Yes, my house is a mess because my kids mess it up, but I am also a piss-poor housekeeper, and I own up to it. There are things higher on my priority list than folding 15 loads of laundry—like making a mess with my kids. Yes, I dress like a bag lady, never do my hair, and don’t wear makeup. My kids do cut into the time I have to do all of the above (I haven’t peed alone seen 2008) but I am also comfortable in those baggy shirts and yoga pants, I never did my hair before I had kids, and I think makeup is a vicious cycle of goop that masks true beauty. Yes, I have not lost all the baby weight, but it is not because my kids don’t give me time to work out (and they don’t). It’s because my idea of a healthy breakfast is strawberries with great globs of 200-calorie-per-teaspoon Nutella on them. Yes, I have no social life and a lively Facebook thread is the closest I get to a party, but that’s because I have crippling social anxiety, not because I can only find a sitter about once a month.
My point is that we keep trying to teach our children accountability, and then we won’t take it ourselves. We’ve done so, so often, that we’ve created an illusion. New parents are actually under the impression that if they have children they can’t have a clean house, keep up the appearance they preferred before kids, lose the weight, have a social life, go to college, have a career, or any other thing that strikes their fancy to do—because they have kids, time-sucking, life-ruining kids, and it is bull shit. No excuses there, it just is a huge, heaping pile of bull shit.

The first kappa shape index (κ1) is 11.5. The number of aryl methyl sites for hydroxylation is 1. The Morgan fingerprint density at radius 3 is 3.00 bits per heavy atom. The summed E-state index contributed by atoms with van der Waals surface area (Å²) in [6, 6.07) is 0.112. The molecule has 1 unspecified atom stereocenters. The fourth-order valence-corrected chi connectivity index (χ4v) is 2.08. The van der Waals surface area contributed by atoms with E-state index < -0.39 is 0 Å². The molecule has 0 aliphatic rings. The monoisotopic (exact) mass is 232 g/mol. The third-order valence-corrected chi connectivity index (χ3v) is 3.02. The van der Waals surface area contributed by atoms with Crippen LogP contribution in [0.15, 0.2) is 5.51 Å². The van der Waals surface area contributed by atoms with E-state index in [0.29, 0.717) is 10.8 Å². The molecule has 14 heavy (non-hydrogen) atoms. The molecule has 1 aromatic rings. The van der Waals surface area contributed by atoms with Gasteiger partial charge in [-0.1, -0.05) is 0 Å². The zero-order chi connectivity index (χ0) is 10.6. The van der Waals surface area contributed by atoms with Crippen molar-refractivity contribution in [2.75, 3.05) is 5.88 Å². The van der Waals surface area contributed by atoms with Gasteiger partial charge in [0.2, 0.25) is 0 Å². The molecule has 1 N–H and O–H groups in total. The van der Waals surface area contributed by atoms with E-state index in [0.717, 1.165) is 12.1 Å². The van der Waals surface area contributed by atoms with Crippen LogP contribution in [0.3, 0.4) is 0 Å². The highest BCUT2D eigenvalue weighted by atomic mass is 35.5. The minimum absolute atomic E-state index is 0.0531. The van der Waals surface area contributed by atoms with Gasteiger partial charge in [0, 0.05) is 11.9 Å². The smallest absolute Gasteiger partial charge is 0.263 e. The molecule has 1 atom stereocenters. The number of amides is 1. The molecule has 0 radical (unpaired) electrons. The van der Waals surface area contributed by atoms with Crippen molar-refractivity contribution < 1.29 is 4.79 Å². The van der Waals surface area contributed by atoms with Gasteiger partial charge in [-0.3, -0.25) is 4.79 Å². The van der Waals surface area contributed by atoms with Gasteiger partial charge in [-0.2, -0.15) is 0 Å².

Kids are not a disability. Kids are like ankle weights on an early morning run, but they’re also the sun rise you see on the way, and the satisfaction you get when you’re done. They’re the challenge of a from-scratch cake, but they are also the flavor. Having kids is setting the game to hardcore and saying, “challenge accepted, bitches.” They are the perks won from succeeding.
All analogies aside, I’m saying, yes, kids are a challenge. Yes, they make things harder, but they aren’t the end of your life. Nobody said life was easy. Every time you blame a failure on your children or use them as an excuse, you’re not only setting up an inaccurate perception, your insulting your kids and letting yourself down, because that perception we’ve created doesn’t just live in others, it lives in us. It creates this shadow of doubt that stops us from leaping when we want to, makes us believe that we can’t when we can. There was a time when I did blame things like my inability to lose weight on my kids. A time I woke up and said, yep, no time to work-out, better buy bigger pants, and that was the same bullshit, because even eating Nutella by the spoonful I have been able to lose weight, I just had to work hard to do it. I had to defeat my own excuses, take some fucking accountability and do it, but it would have been so much easier if I hadn’t convinced myself I couldn’t do it before I started because I didn’t have time, because I had kids. So, I’m telling you all now, new parents or old, expecting or not-planning-to-because of this same bullshit perception, it isn’t true. Kids are not a disability.